In addition to the pump you need an adapter that provides a means to attach the vacuum hose to the spindle. There are a number of adapters out there that fit different lathes but I decided to go with the adapter Tom Steyer designed as it allows me to just plug it into the handwheel without having to bolt it on or buy yet another threaded adapter. I also love the fact that when I am done using the vac system I simply pull the adapter from the handwheel and wheel the vac system away!

    Step 1: Connect the rotary adapter to the input air filter using the 3/8” ID vinyl tubing. I used about 4’ of tubing but the amount is up to you.

    Remember to use pipe tape for all your threaded connections!

    I installed a Ό” NPT elbow at the adapter in order to route the vinyl tube away from the lathe. I then connected a Ό” to 3/8” barb to that elbow so I could connect the vinyl tubing.

    The air filter has a Ό” NPT input connection but a ½” output barb – don’t ask me why they are different cause I don’t know. I installed a Ό” to 3/8” barb on the input and slid on the vinyl tubing. I actually used a hair dryer to warm the vinyl tube before sliding it on the barb and it helped a lot! I then secured both tube connections with small hose clamps.
    Last edited by Steve Schlumpf; 01-26-2009 at 4:17 PM.

  2. #2
    Join Date
    Oct 2006
    Harvey, Michigan
    Vacuum System continued…

    4 - Input Filter.jpg

    Step 2: Secure the air filter to the 3/8” plywood wall. I figured where I wanted the filter and drilled a few holes through the plywood and held the filter in place with tie-wraps. Real Hi-Tech!

    Step 3: Connect the output of the air filter to vacuum relief valve. The output barb of the filter is for ½” ID tubing. I heated the end of the ½ vinyl tubing, pushed it on the barb and secured it with a hose clamp. I then moved the tubing around until I found an area I wanted to place the relief valve and vac gauge. I cut the tubing at that length leaving just a little extra.

    5 - T Configurations.jpg

    Step 4: Connecting the ½” tube to the rest of the system required an adapter that went from a ½” barb to 3/8” NPT. Then an adapter that went from 3/8” NPT to Ό” NPT. The Ό” NPT threaded into one end of the first Ό” T.

    6 - Fuel Filter.jpg

    Step 5: Connect the Relief Valve to the T and then attach the small air filter to the bottom end of the Relief Valve. The small air filter is to prevent dust from entering the system when regulating vacuum. I also used the Ό” rubber hoses that came with the filter – just because they look really cool!

    Step 6: Connect the Ό” barrel to the T and then connect to the remaining Ό” T. Attach the Vacuum Gauge as shown and then attach another Ό” NPT to 3/8” barb so you can connect to the 3/8” ID vinyl tubing.

    Step 7: Run a length of tubing from the Ό” T to the input of the pump. The input and outputs of the pump are labeled on that end of the pump. Cut the tubing to length and install a Ό” to 3/8” barb into the pump. MAKE sure you attach the 3/8” vinyl tube to the input side. Secure with a small hose clamp.

    Step 8: You are going to connect some 3/8 ID tubing to the output of the pump but first you must figure out where you want the output air filter located. Drill a few holes and secure the output filter with tie-wraps.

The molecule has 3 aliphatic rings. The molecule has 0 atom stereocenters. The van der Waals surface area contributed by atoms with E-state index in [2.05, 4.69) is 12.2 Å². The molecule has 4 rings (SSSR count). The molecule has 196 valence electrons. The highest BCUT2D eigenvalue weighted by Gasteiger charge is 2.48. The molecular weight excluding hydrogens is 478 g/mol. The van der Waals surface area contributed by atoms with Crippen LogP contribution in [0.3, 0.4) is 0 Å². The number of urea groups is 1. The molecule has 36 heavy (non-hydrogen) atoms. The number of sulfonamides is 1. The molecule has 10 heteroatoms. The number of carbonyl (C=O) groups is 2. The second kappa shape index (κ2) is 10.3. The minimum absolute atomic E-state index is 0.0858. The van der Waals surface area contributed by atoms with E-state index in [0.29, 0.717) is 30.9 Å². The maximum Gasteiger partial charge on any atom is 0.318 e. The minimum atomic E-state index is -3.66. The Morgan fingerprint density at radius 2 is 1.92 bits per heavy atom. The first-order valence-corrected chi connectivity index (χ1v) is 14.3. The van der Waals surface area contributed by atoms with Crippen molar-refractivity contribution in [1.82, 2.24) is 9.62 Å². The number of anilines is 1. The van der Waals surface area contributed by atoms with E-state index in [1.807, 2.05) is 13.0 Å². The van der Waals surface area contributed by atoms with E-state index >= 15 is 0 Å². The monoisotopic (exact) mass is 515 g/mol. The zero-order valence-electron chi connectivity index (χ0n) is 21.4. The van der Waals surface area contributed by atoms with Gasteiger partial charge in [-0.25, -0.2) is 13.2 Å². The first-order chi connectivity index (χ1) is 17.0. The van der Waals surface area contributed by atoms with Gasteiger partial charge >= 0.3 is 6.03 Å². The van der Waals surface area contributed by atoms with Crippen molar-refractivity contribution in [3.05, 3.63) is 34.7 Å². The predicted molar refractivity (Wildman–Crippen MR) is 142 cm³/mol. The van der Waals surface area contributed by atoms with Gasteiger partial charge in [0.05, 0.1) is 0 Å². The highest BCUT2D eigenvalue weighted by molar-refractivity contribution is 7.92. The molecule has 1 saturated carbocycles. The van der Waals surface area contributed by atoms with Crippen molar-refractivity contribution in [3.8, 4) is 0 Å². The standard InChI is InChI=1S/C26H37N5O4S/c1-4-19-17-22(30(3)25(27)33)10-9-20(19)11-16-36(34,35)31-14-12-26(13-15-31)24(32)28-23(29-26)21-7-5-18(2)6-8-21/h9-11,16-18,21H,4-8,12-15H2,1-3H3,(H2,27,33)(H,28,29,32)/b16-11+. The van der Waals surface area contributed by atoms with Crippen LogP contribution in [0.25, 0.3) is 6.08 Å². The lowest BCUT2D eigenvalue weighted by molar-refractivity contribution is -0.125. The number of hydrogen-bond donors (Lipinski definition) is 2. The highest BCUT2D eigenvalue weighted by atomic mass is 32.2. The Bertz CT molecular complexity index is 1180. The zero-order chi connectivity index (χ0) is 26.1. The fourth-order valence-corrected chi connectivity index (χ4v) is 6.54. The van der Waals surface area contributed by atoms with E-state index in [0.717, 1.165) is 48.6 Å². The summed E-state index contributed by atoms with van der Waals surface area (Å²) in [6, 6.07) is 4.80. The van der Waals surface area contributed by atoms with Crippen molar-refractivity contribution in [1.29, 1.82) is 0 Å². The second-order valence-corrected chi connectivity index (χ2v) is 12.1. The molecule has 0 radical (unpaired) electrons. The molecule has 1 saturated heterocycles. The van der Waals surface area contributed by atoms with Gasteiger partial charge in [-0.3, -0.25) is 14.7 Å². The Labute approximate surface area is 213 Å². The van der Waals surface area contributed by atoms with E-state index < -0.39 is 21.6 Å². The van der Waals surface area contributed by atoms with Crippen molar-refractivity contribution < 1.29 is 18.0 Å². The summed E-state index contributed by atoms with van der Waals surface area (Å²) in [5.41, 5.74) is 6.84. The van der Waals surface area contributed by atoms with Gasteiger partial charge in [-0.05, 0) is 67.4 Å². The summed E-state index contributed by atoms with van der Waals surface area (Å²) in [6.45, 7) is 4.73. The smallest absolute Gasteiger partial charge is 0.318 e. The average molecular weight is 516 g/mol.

Step 9: Install a Ό” NPT to 3/8” Barb to the output side of the pump and another one to the input of the air filter. Cut a piece of 3/8” ID vinyl tubing to length and install between the pump and air filter. Secure with hose clamps.

    7 - Silencer.jpg

    Step 10: Determine location for Silencer and attach to the structure. Connect the output air filter to the Silencer using ½” ID vinyl tubing and adapters as listed in photo.

    At this point the construction of the vacuum system is complete. All you need now is a vacuum chuck!
    Last edited by Steve Schlumpf; 01-26-2009 at 4:18 PM.

  3. #3
    Join Date
    Oct 2006
    Harvey, Michigan
    Making your own Vacuum Chuck

    The following is a simple vacuum chuck and is only one example of some of the materials you can use for chucks.

    Step 1 - Materials.jpg
    Step 1: The wood is rough cut cherry approximately 1” thick and the PVC is a 4” coupler. I surfaced one side of the cherry, cut the piece in half and glued the pieces together using Elmer’s Ultimate High Performance Glue. It’s one of those glues where you wet the surface of both pieces of wood, spread the glue and then clamp it overnight. The glue expands and fills all the small areas between the two boards that could potentially cause a vacuum leak.

    Step 2a - Rough Turn.jpg

    Step 2: You can use a faceplate to mount the vac chuck to your lathe but I use the Beall Spindle Tap and will demo how I use it to make my own faceplates.

    Mount the glued up wood between centers and round the outside such that it can fit into the jaws of your chuck. I have a Talon chuck and use the larger #3 jaws to hold the blank for the next step.

    Step 2b - Roughed Shape.jpg

    The outside is now rounded over.

    Step 3 - Bore Hole.jpg

    Step 3: Mount the blank in your chuck and bore a hole 1/8” less than the finished tap size – meaning 1/8” less than the size of your spindle. In my case I drilled a 1 1/8” hole all the way through the blank. There is enough room for the forstner bit to clear the chuck once it cuts through the blank – however – it is a good idea to watch closely and not ruin your drill bit!

    Step 4 - Tap.jpg

    Step 4: Following the instructions for the Beall Spindle Tap, I start the tap into the wood and have the back of the tap supported with the tailstock. The spindle of the lathe is locked so that the blank cannot move. I use a crescent wrench to turn the tap a ½ turn and then snug up the tailstock center. Repeat until the tap is fully inside the wood and the tailstock is no longer needed to help keep the tap traveling straight. Tap the wood all the way through. Unlock the spindle!